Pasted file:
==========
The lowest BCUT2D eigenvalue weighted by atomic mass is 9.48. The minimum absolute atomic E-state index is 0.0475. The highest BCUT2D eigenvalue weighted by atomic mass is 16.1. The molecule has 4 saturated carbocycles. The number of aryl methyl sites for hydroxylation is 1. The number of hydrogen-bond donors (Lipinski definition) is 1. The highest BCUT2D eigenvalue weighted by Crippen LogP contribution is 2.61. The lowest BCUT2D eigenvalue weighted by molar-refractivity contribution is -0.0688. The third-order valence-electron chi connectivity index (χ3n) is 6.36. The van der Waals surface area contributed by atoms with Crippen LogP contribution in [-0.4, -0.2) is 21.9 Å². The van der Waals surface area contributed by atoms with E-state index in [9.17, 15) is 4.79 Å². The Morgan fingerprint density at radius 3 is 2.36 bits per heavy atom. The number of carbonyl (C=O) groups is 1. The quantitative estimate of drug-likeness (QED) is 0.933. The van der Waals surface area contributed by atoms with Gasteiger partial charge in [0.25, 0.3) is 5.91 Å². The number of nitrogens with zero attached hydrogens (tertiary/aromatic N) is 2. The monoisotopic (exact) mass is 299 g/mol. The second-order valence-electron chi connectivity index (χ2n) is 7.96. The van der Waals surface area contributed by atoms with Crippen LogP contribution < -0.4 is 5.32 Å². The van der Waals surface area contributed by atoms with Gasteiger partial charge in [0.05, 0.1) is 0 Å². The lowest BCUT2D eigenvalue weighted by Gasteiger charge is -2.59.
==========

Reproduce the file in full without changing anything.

The lowest BCUT2D eigenvalue weighted by atomic mass is 9.48. The minimum absolute atomic E-state index is 0.0475. The highest BCUT2D eigenvalue weighted by atomic mass is 16.1. The molecule has 4 saturated carbocycles. The number of aryl methyl sites for hydroxylation is 1. The number of hydrogen-bond donors (Lipinski definition) is 1. The highest BCUT2D eigenvalue weighted by Crippen LogP contribution is 2.61. The lowest BCUT2D eigenvalue weighted by molar-refractivity contribution is -0.0688. The third-order valence-electron chi connectivity index (χ3n) is 6.36. The van der Waals surface area contributed by atoms with Crippen LogP contribution in [-0.4, -0.2) is 21.9 Å². The van der Waals surface area contributed by atoms with E-state index in [9.17, 15) is 4.79 Å². The Morgan fingerprint density at radius 3 is 2.36 bits per heavy atom. The number of carbonyl (C=O) groups is 1. The quantitative estimate of drug-likeness (QED) is 0.933. The van der Waals surface area contributed by atoms with Gasteiger partial charge in [0.25, 0.3) is 5.91 Å². The number of nitrogens with zero attached hydrogens (tertiary/aromatic N) is 2. The monoisotopic (exact) mass is 299 g/mol. The second-order valence-electron chi connectivity index (χ2n) is 7.96. The van der Waals surface area contributed by atoms with Crippen LogP contribution < -0.4 is 5.32 Å². The van der Waals surface area contributed by atoms with Gasteiger partial charge in [0.05, 0.1) is 0 Å². The lowest BCUT2D eigenvalue weighted by Gasteiger charge is -2.59.